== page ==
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SHAKESPEARE cses not only the iambic, but the trochaic measure. As for example, the trochaic dimeter brachycatalectic, commonly called the ithyphallic, consisting of three trochees.

Bacche | Bacche | Bacche
whére haft | thou been síster. Macb.

The trochaic dimeter catalectic ; a sort of verse Aristophanes was fond of, when he ridi. “ Why, then let grievous, ghaftly, gaping wounds « Untwine the fifters three: come, Atropos, I say."

In King Henry V. Act III.
PiA. “ Fortune is Bardolp's foe, and frowns on him ;

For he hath ftoln a pax, and hanged muft a be ;
“ Damn'd death! let gallows gape for dog, let man

free.”

Thus 'tis manifest at first fight that it should be printed. -muft a be-this mode of expression is used now in many parts of England. And Phaer thus renders Virgil. VI, 590.

Prob Jupiter ! ibit
Hic, ait, et noftris illuferit advena regnis ?

“ O God (quoth she) and shall a go • Indede ? and shall a foute me thus within my king

“ doms, so? B. Johnson. Poetaster, Act III. Sc. II.

6 Hor. “ Death! will a leve me.

These alterations and hints may at present be sufficient.

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cul'd Euripides, consisting of three trochees and
a femiped.
Nõně | būr něq' | aūre | um

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22 를 Hor. Whén the húrly | búrly's | done

3 When the báttle's | lóft and won. Macb.

3 Sóftly | sweet in | Lýdián measure Soon he footh'd his | soul to I pleasure. Dryd.

The trochaic tetrameter catalectic of six feet, and closing with a trochee and a semiped, what the Greeks call xalaxres.

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Ariftoph. Τηδε, τη σόλεί πρόσ, είναι ταύτα, μέν τοι της θέ, , 3 4 5

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7 2 를 Aỹ or drinking1 féncũng |fwearing quărrëlling 3

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drabbing I yòu máy gõ
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This dancing measure is very proper to the
character of Polonius, a droll humourous old
courtier ; and the mixture of the trochaic has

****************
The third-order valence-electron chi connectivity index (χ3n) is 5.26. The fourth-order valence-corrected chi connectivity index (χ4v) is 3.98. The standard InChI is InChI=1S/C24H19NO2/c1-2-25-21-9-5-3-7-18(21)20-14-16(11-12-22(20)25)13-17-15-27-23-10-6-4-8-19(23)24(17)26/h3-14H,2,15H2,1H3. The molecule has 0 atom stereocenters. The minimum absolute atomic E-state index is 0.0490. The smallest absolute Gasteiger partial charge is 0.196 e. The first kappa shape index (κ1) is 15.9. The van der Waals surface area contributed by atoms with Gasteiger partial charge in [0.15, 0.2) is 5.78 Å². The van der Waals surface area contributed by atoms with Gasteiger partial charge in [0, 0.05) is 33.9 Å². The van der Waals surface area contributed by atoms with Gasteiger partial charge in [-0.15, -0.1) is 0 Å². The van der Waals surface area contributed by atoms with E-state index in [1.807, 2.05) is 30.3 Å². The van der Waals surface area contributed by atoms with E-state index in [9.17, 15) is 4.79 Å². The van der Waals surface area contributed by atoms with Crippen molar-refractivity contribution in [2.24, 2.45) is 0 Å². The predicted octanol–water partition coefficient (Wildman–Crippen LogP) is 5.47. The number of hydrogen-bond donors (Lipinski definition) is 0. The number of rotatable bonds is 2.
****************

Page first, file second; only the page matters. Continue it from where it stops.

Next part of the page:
no bad effect. The verses are thus to be or-
dered. In Hamlet, Act II.

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As are companions noted and most known
To youth and liberty. R. As gaming my Lord.
P. Ay or drinking, fencing, swearing, quarrelling,

drabbing, you may go So far. R. My Lord, thou would difbonour bim.

Nor is Shakespeare without instances of the anapestic verse; which verses consist of anapefts, spondees, dactyls; and sometimes is intermixed the pes proceleusmaticus ; as o pěv oil xõušvās ! Qögås o dě 1. věxus ww. Eurip. Orest.

The anapestic monometer acatalectic, of two feet.

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culd Euripides, consisting of three trochees
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Nõně | būr něq' | aūrė | um

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2 를 Whén the | húrly | búrly's | done

3 When the battle's | loft and / won. M.

3 Sóftly | sweet in | Lýdīän | measure Soon he sooth'd his soul to l pleasure. D

The trochaic tetrameter catalectic of six i and closing with a trochee and a semiped, v the Greeks call xalaxneis.

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Ariftoph. Τηδε, τη σόλεί πρόσ, είναι ταύτα, μέν τοι | τις θε, 2 3

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Aỹ or drinking1 féncing swearing | quărrel

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drabbing you may gõ

6 7 This dancing measure is very proper to character of Polonius, a droll humourous courtier ; and the mixture of the trochaic no bad effect. The verses are thus to be, dered. In Hamlet, Act II.

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in exhibited before 'f possible, the vopartly to do justice in dramatic poetry.

this attempt must i it is to be rememwe judge of them, i natures, indepen

So that I except k only from comhy, really 'tis just ifferent tastes now, nodated to them." his pitch of barba-, before they can I can hardly allow Il rules in poetry: roper is agreeable

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